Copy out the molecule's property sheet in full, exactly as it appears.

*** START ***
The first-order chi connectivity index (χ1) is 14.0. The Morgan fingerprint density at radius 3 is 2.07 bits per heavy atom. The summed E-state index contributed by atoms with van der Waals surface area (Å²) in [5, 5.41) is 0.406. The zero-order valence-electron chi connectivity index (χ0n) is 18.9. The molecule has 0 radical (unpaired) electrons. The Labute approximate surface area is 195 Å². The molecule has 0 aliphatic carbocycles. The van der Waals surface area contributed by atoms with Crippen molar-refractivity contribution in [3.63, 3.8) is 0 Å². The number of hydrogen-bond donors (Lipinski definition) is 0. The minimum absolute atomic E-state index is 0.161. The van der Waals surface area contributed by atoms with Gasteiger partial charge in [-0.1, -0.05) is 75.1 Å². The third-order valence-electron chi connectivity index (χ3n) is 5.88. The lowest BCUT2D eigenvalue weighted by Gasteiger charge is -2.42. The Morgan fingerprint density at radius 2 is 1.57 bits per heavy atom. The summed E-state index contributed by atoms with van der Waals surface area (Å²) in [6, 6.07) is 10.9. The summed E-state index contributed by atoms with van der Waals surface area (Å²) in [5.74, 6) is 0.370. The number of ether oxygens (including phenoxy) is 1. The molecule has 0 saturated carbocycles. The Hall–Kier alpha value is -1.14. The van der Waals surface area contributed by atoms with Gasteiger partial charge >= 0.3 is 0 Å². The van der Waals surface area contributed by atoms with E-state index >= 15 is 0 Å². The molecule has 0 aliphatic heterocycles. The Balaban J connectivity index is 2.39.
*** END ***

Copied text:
The first-order chi connectivity index (χ1) is 14.0. The Morgan fingerprint density at radius 3 is 2.07 bits per heavy atom. The summed E-state index contributed by atoms with van der Waals surface area (Å²) in [5, 5.41) is 0.406. The zero-order valence-electron chi connectivity index (χ0n) is 18.9. The molecule has 0 radical (unpaired) electrons. The Labute approximate surface area is 195 Å². The molecule has 0 aliphatic carbocycles. The van der Waals surface area contributed by atoms with Crippen molar-refractivity contribution in [3.63, 3.8) is 0 Å². The number of hydrogen-bond donors (Lipinski definition) is 0. The minimum absolute atomic E-state index is 0.161. The van der Waals surface area contributed by atoms with Gasteiger partial charge in [-0.1, -0.05) is 75.1 Å². The third-order valence-electron chi connectivity index (χ3n) is 5.88. The lowest BCUT2D eigenvalue weighted by Gasteiger charge is -2.42. The Morgan fingerprint density at radius 2 is 1.57 bits per heavy atom. The summed E-state index contributed by atoms with van der Waals surface area (Å²) in [6, 6.07) is 10.9. The summed E-state index contributed by atoms with van der Waals surface area (Å²) in [5.74, 6) is 0.370. The number of ether oxygens (including phenoxy) is 1. The molecule has 0 saturated carbocycles. The Hall–Kier alpha value is -1.14. The van der Waals surface area contributed by atoms with Gasteiger partial charge >= 0.3 is 0 Å². The van der Waals surface area contributed by atoms with E-state index >= 15 is 0 Å². The molecule has 0 aliphatic heterocycles. The Balaban J connectivity index is 2.39.